For decades, the sultry, feline-inspired style has been the go-to of screen legends and everyday women alike. Now, retro cat-eye frames are resurging in popularity thanks to the likes of Gucci and Celine - but where did it all start?
The cat-eye was the first distinctively feminine eyewear style in history. Invented by Altina Schinasi Miranda in the late 1920s, it revolutionised a masculine-driven eyewear industry. More recently, brands such as Celine and Gucci have taken up the mantle from Adam Selman x Le Specs in keeping the cat-eye renaissance alive. From its Upper West side beginnings to famous interpretations as worn by screen legends Audrey Hepburn and Marilyn Monroe, Vogue Scandinavia charts the fascinating history of the iconic cat-eye sunglasses.
Swedish model Elsa Hosk wears the iconic frames. Photo: @hoskelsa
Made in Manhattan: The cat-eye tale begins
Can’t leave the house without throwing on a pair of cat-eye shades? We have many trailblazers to thank for that, but none as vital as American filmmaker and designer Altina Schinasi Miranda. Passing an optician’s window on New York’s Fifth Avenue one day, she found herself underwhelmed by the standardised unisex frames on display. A Dorothy Parker line came to mind — “Men seldom make passes at girls that wear glasses” — and Schinasi set out to make a pair of glasses that would make a woman look and feel attractive. She took inspiration from Venetian Harlequin masks and thus the Harlequin (later known as the cat-eye) glasses were born.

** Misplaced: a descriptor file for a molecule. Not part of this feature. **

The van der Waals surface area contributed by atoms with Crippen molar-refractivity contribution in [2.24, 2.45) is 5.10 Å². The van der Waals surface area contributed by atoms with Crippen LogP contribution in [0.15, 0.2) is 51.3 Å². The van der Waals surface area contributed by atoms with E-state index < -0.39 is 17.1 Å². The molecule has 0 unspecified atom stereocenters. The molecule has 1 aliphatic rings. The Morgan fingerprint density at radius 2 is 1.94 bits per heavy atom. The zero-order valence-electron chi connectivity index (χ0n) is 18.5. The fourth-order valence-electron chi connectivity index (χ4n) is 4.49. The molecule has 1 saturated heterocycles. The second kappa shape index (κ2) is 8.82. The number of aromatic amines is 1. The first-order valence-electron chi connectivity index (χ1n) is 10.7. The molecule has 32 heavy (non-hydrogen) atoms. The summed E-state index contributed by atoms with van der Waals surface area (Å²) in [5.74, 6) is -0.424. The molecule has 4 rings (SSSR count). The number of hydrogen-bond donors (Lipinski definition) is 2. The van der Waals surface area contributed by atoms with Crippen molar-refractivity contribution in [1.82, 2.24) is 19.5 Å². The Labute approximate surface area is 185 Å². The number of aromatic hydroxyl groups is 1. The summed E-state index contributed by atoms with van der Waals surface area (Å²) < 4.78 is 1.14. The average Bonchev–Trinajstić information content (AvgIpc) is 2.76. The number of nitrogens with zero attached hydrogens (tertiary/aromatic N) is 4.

The creation of the Harlequin glasses was enabled by coinciding innovation in the eyewear industry, namely the “pantoscopic” tilt. In 1931, American Optical introduced the Ful-Vue — the first pantoscopic frame. For the first time ever, hinges were placed on the upper part of the frame that made the lenses tilt down on the wearer’s face. This technical improvement opened up the door for new shapes that would better fit the contours of the face. Owl look, be gone.
Related: The most iconic eyewear moments in movie history
Although Schinasi’s designs were initially rejected by the major manufactures (such as Ray Ban), she soon found an ally in a boutique optical shop on Madison Avenue that sold her designs to high-profile women such as American author Clare Boothe Luce and actress Katharine Cornell. By the end of the 1930s, harlequin glasses had become so popular that Schinasi started her own company to distribute them. In 1939, she was given the American Design Award from Lord and Taylor for revolutionising the eyewear industry and transforming optical glasses into a fashion accessory.
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